Under the plan — unveiled Thursday by John McCain, Rand Paul, and a half-dozen of their colleagues — the entire tax system would be reworked. Individual income taxes would be at a maximum of 25 percent, with two marginal rates. The top corporate rate would be reduced to “no more than 25 percent,” a reduction from the current rate of 35 percent, according to an outline distributed to reporters. Senate Republicans promise that such reductions will be revenue neutral — or close to it. But they leave it to a Congressional committee to make the tough decisions necessary to accomplish this.

According to the plan’s outline, posted on McCain’s Web site, the Senate Finance Committee will have 90 days to come up with the “changes to credits and deductions” to make the income tax reductions revenue neutral. They’ll have the same amount of time to come up with the credit, deduction, and subsidy changes to offset the corporate tax reductions, “with priority given to eliminating all industry-specific provisions and revenue neutrality.” But the plan doesn’t prescribe anything beyond that, at least as outlined so far.

The lack of mandates to eliminate specific tax breaks make it easier for Senate Republicans to unite their caucus behind the plan. At Thursday’s press conference, McCain said “all but a handful” of GOP Senate caucus members were already on board, and he was confident that the rest would soon join. But it also leaves them open to the charge that their plan simply passes the ball on some big decisions, pushing for tax reductions they promise will be revenue neutral without specifically explaining how they’d offset them.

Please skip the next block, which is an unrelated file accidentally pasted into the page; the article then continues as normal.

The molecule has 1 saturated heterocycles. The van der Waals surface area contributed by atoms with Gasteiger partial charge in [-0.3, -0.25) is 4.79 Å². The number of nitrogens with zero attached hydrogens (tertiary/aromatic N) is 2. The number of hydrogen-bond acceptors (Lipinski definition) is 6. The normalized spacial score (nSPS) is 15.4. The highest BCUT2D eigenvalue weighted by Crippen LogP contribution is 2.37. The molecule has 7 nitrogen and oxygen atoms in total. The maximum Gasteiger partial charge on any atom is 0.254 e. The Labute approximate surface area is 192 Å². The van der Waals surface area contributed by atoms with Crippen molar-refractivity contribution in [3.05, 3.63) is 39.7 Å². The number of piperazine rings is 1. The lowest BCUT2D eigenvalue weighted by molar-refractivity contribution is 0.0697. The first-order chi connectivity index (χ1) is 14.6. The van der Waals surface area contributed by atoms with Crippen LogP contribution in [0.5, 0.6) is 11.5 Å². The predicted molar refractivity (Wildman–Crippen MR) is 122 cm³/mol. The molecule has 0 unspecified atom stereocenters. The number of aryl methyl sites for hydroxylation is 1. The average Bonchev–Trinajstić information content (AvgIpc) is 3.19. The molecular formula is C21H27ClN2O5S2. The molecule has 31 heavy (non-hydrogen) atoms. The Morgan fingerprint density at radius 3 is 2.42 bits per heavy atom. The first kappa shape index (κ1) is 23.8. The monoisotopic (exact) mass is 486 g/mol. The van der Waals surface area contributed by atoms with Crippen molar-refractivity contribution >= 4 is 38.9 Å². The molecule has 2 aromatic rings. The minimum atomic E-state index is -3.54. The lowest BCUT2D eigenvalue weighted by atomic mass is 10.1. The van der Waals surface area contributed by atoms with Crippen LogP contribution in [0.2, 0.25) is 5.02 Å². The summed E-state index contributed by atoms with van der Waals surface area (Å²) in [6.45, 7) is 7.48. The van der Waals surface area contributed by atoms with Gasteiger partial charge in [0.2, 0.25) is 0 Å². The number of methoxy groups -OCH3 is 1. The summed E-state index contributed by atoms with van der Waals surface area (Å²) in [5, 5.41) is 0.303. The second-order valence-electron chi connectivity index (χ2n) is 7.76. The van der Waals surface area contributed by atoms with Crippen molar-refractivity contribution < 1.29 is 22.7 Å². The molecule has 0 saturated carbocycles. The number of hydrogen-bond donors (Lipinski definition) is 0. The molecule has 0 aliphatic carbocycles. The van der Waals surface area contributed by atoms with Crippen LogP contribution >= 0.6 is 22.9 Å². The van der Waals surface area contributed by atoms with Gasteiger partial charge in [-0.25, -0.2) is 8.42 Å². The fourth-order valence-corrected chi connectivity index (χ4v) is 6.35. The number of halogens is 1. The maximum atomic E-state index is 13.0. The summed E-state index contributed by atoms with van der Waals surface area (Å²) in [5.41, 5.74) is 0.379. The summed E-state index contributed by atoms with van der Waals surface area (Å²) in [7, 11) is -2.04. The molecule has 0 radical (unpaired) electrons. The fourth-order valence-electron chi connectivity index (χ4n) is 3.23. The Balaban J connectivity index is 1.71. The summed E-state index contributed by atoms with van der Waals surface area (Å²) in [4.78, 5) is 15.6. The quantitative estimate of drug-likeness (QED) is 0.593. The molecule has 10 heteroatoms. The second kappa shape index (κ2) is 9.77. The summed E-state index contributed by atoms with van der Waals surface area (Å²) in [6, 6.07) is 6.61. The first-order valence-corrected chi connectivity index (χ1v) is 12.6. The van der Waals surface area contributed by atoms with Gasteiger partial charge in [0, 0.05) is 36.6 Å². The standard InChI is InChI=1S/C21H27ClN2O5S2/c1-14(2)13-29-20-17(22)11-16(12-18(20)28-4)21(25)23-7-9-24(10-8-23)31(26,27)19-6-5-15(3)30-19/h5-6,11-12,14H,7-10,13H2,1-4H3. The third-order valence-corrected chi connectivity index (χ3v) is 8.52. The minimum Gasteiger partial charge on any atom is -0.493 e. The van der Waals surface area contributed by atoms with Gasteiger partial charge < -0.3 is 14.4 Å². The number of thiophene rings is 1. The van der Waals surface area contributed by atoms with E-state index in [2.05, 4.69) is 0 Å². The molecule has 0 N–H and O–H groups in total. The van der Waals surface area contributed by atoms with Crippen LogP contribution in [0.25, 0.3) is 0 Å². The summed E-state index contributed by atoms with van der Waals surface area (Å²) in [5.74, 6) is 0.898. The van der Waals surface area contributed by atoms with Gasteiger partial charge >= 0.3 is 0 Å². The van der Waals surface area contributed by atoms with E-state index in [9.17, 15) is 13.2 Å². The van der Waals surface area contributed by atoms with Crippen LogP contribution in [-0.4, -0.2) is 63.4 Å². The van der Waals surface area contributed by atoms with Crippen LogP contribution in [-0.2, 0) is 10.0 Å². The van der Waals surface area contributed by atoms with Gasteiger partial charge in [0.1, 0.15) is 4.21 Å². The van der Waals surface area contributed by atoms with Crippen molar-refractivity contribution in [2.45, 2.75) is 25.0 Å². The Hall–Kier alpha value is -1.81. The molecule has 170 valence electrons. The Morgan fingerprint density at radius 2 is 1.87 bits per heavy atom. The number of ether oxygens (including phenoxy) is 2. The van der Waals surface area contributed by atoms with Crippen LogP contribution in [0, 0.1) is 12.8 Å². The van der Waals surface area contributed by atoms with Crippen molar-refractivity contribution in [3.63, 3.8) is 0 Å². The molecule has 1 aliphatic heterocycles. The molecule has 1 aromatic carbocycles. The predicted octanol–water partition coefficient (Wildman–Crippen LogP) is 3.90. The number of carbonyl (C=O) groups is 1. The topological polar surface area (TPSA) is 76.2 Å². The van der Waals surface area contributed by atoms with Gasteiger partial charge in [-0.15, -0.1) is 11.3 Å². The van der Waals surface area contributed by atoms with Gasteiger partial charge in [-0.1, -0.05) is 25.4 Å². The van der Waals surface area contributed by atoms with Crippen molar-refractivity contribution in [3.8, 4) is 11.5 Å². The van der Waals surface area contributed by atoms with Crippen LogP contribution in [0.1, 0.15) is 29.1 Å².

When I pressed him on this point, McCain simply responded that the Senate Finance Committee was “best equipped” to hammer out the details. “We are very confident that those actions can and will take place. We think we have a very good, comprehensive blueprint and plan,” he told me. When I asked him to give a few examples of tax breaks that could be conceivably eliminated, he suggested junking ethanol and sugar subsidies — and added that many of his colleagues would agree. “There are plenty, plenty of things that can be changed out there,” he said. “They aren’t hard choices — they aren’t hard choices.”

It was just a few months ago, though, that ethanol subsidies split the Senate Republican caucus, after Tom Coburn insisted on a vote to eliminate them. “This is a very controversial subject,” Senate Minority Leader Mitch McConnell said in June. “We have members in our conference on both sides of this issue.” To be sure, taking a scalpel to all industry-specific subsidies would arguably be politically easier than singling out any single one for cuts. The Senate Republican jobs plan seems to acknowledge that reality, but ultimately keeps those decisions at an arm’s length.

And ethanol and sugar subsidies are small elements of the tax code. To get to the rates McCain is promising, the reforms will have to take on the big deductions like the mortgage-interest deduction, the deduction for employer-based heath care, and the deduction for charitable giving.

Both Democrats and Republicans have gotten into the habit of deferring hard decisions until later, as evidenced by the debt-ceiling deal’s creation of the supercommittee. In the current political climate, that seems to be one of the few ways to achieve consensus — both within and across party lines. In fact, when asked which parts of their jobs bill Democrats would be most likely to support, Senate Republicans cited sweeping tax reform — which also includes repatriation and a repeal of the business withholding tax — as a major area of potential bipartisan agreement. “Clearly, we can join together,” concluded Sen. Ron Johnson (R-Wis.) at Thursday’s unveiling.